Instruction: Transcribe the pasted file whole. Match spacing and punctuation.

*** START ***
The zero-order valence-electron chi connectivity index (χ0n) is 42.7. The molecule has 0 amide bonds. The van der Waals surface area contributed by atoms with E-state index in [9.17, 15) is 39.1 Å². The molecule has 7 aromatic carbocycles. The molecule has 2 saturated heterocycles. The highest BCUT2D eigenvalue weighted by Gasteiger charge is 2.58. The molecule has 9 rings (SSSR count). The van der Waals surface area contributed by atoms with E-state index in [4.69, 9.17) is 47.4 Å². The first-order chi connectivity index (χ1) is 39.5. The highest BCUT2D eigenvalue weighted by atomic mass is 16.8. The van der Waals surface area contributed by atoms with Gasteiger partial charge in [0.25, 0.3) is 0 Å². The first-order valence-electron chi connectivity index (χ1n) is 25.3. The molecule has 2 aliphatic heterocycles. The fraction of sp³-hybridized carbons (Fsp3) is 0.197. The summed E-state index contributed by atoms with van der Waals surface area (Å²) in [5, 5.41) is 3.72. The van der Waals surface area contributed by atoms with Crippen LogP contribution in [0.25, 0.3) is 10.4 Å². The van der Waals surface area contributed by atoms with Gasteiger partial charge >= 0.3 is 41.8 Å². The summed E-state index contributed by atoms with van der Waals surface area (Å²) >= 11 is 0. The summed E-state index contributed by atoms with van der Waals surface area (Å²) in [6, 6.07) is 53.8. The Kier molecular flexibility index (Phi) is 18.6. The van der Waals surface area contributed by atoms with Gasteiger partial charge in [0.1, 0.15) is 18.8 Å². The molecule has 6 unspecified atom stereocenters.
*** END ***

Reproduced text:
The zero-order valence-electron chi connectivity index (χ0n) is 42.7. The molecule has 0 amide bonds. The van der Waals surface area contributed by atoms with E-state index in [9.17, 15) is 39.1 Å². The molecule has 7 aromatic carbocycles. The molecule has 2 saturated heterocycles. The highest BCUT2D eigenvalue weighted by Gasteiger charge is 2.58. The molecule has 9 rings (SSSR count). The van der Waals surface area contributed by atoms with E-state index in [4.69, 9.17) is 47.4 Å². The first-order chi connectivity index (χ1) is 39.5. The highest BCUT2D eigenvalue weighted by atomic mass is 16.8. The van der Waals surface area contributed by atoms with Gasteiger partial charge in [0.25, 0.3) is 0 Å². The first-order valence-electron chi connectivity index (χ1n) is 25.3. The molecule has 2 aliphatic heterocycles. The fraction of sp³-hybridized carbons (Fsp3) is 0.197. The summed E-state index contributed by atoms with van der Waals surface area (Å²) in [5, 5.41) is 3.72. The van der Waals surface area contributed by atoms with Crippen LogP contribution in [0.25, 0.3) is 10.4 Å². The van der Waals surface area contributed by atoms with Gasteiger partial charge >= 0.3 is 41.8 Å². The summed E-state index contributed by atoms with van der Waals surface area (Å²) >= 11 is 0. The summed E-state index contributed by atoms with van der Waals surface area (Å²) in [6, 6.07) is 53.8. The Kier molecular flexibility index (Phi) is 18.6. The van der Waals surface area contributed by atoms with Gasteiger partial charge in [0.1, 0.15) is 18.8 Å². The molecule has 6 unspecified atom stereocenters.